# What are the principal axes?

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The book was vague on this subject and as a result, everyone is in disagreement on this.

All my friends think that the directions of the principal axes are the eigenvectors of the tensor of inertia wrt some Oxyz axes.

I think that the directions of the principal axes are obtained by applying on the Oxyz axes the matrix R that diagonalizes the tensor of inertia. (i.e. the matrix whose lines are the eigenvectors of I)

The T.A. thinks we're both right.

## Answers and Replies

Principal Axes are the coordinate Axes of the rotation R that diagonalizes I. (defined in Fowles and Cassiday)

"the matrix whose lines are the eigenvectors of I" are just the standard axes.

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This is pretty much the definition I have in my book. But does that mean that the principal axes are the eigenvectors of I or the standard axes acted on by R?

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I've read all your source robphy and none seem to support my position.

Why do you say both are correct?

And how could both be correct? I have before me a concrete problem and clearly the eigenvectors and the Oxyz system acted on by R give different directions.

robphy
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The moment of inertia is a 3-dimensional positive-definite symmetric matrix.

So, its eigenvalues are real and its eigenvectors are mutually orthogonal [or can be chosen to be]. (These eigenvectors are the principal axes, and the eigenvalues are the principal moments.)

So, there is a rotation that will orient the xyz-triad along the triad of mutually-orthogonal eigenvectors. If I am not mistaken, that rotation will diagonalize the moment of inertia matrix. It amounts to having chosen the axes to study the object along its principal axes.

Maybe you should post the concrete problem.

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I will, because this is too mysterious.

There is a square of uniform mass M and sides 'a' in the Oxy plane with corners at (0,0), (a,0), (0,a) and (a,a).

Everyone agrees that the inertia tensor is

$$I=M\left(\begin{array}{ccc}a^2/3&-a^2/4&0\\-a^2/4&a^2/3&0\\0&0&2a^2/3\end{array}\right)$$

Everyone also agrees that the eigenvectors are

$$\omega^{(1)}=\left(\begin{array}{c}0 \\ 0\\ 1 \end{array}\right)$$
$$\omega^{(2)}=\left(\begin{array}{c}-1 \\ 1\\ 0 \end{array}\right)$$
$$\omega^{(3)}=\left(\begin{array}{c}1 \\ 1\\ 0 \end{array}\right)$$

However, this means that the matrix R which diagonalizes I is

$$R=\left(\begin{array}{ccc}0&0&1\\-1&1&0\\1&1&0\end{array}\right)$$

And now if I apply R on, say, $$\hat{x}$$, I get

$$R\hat{x}=\left(\begin{array}{ccc}0&0&1\\-1&1&0\\1&1&0\end{array}\right)\left(\begin{array}{c}1 \\ 0\\ 0 \end{array}\right)=\left(\begin{array}{c}0 \\ -1\\ 1 \end{array}\right)$$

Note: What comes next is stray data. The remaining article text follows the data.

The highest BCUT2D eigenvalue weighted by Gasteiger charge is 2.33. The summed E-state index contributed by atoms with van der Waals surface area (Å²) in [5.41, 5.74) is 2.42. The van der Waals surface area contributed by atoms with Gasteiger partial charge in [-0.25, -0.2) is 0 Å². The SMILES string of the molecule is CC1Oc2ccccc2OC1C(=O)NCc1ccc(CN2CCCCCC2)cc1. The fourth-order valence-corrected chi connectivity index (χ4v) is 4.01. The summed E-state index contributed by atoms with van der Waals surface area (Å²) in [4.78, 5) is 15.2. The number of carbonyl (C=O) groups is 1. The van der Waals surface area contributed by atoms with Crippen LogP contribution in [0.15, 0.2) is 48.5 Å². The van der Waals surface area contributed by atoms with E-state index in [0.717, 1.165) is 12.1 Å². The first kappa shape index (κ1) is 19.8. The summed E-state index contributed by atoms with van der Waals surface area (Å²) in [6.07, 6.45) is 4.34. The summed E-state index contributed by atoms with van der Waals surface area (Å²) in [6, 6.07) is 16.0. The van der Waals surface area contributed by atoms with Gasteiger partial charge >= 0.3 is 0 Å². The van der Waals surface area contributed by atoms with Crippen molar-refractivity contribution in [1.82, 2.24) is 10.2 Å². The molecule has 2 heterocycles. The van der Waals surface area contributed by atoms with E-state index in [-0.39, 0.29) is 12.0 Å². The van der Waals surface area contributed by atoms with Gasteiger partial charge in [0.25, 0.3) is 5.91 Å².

which is not equal to any of the eigenvectors.

marcusl
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I will, because this is too mysterious.

There is a square of uniform mass M and sides 'a' in the Oxy plane with corners at (0,0), (a,0), (0,a) and (a,a).

Everyone agrees that the inertia tensor is

$$I=M\left(\begin{array}{ccc}a^2/3&-a^2/4&0\\-a^2/4&a^2/3&0\\0&0&2a^2/3\end{array}\right)$$

Everyone also agrees that the eigenvectors are

$$\omega^{(1)}=\left(\begin{array}{c}0 \\ 0\\ 1 \end{array}\right)$$
$$\omega^{(2)}=\left(\begin{array}{c}-1 \\ 1\\ 0 \end{array}\right)$$
$$\omega^{(3)}=\left(\begin{array}{c}1 \\ 1\\ 0 \end{array}\right)$$

However, this means that the matrix R which diagonalizes I is

$$R=\left(\begin{array}{ccc}0&0&1\\-1&1&0\\1&1&0\end{array}\right)$$

And now if I apply R on, say, $$\hat{x}$$, I get

$$R\hat{x}=\left(\begin{array}{ccc}0&0&1\\-1&1&0\\1&1&0\end{array}\right)\left(\begin{array}{c}1 \\ 0\\ 0 \end{array}\right)=\left(\begin{array}{c}0 \\ -1\\ 1 \end{array}\right)$$

which is not equal to any of the eigenvectors.
No, you wrote down the transpose of R. The eigenvectors are the columns of R, not the rows.

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Ok, it's an error in the book then because it is clearly indicated how to construct R from the eigenvectors and he lines up the eigenvectors (as opposed to "rows up").

Thanks for pointing that out marcusl.

I apologize. I just want to add the principal axes are not only eingevalues of something. They are also the axis of bigger moment of inertia, the axis of least moment of inertia and the third, perpendicular to previous ones.

marcusl
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Glad to help robphy
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Yeah, me too... I guess. marcusl
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Rob, you gave all the answers. I just caught the error...